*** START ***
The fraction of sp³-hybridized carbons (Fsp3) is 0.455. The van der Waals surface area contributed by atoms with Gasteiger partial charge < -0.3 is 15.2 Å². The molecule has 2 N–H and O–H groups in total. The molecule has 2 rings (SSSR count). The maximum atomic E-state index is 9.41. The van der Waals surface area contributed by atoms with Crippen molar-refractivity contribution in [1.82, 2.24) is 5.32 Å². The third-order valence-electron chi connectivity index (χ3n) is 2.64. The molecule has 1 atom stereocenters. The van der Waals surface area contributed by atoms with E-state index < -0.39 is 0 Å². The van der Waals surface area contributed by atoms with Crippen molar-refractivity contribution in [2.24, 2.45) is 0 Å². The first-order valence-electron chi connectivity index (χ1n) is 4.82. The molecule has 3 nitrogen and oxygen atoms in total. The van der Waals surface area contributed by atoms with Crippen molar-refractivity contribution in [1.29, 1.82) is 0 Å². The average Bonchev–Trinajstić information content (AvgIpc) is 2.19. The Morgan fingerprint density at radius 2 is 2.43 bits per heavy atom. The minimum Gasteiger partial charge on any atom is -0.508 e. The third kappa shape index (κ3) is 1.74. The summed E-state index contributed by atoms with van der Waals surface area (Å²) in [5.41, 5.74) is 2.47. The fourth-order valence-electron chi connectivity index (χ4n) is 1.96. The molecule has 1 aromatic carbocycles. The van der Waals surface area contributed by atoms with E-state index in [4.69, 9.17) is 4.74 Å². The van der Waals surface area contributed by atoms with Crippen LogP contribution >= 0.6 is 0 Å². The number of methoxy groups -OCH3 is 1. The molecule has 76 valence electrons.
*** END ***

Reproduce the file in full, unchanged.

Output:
The fraction of sp³-hybridized carbons (Fsp3) is 0.455. The van der Waals surface area contributed by atoms with Gasteiger partial charge < -0.3 is 15.2 Å². The molecule has 2 N–H and O–H groups in total. The molecule has 2 rings (SSSR count). The maximum atomic E-state index is 9.41. The van der Waals surface area contributed by atoms with Crippen molar-refractivity contribution in [1.82, 2.24) is 5.32 Å². The third-order valence-electron chi connectivity index (χ3n) is 2.64. The molecule has 1 atom stereocenters. The van der Waals surface area contributed by atoms with E-state index < -0.39 is 0 Å². The van der Waals surface area contributed by atoms with Crippen molar-refractivity contribution in [2.24, 2.45) is 0 Å². The first-order valence-electron chi connectivity index (χ1n) is 4.82. The molecule has 3 nitrogen and oxygen atoms in total. The van der Waals surface area contributed by atoms with Crippen molar-refractivity contribution in [1.29, 1.82) is 0 Å². The average Bonchev–Trinajstić information content (AvgIpc) is 2.19. The Morgan fingerprint density at radius 2 is 2.43 bits per heavy atom. The minimum Gasteiger partial charge on any atom is -0.508 e. The third kappa shape index (κ3) is 1.74. The summed E-state index contributed by atoms with van der Waals surface area (Å²) in [5.41, 5.74) is 2.47. The fourth-order valence-electron chi connectivity index (χ4n) is 1.96. The molecule has 1 aromatic carbocycles. The van der Waals surface area contributed by atoms with E-state index in [4.69, 9.17) is 4.74 Å². The van der Waals surface area contributed by atoms with Crippen LogP contribution >= 0.6 is 0 Å². The number of methoxy groups -OCH3 is 1. The molecule has 76 valence electrons.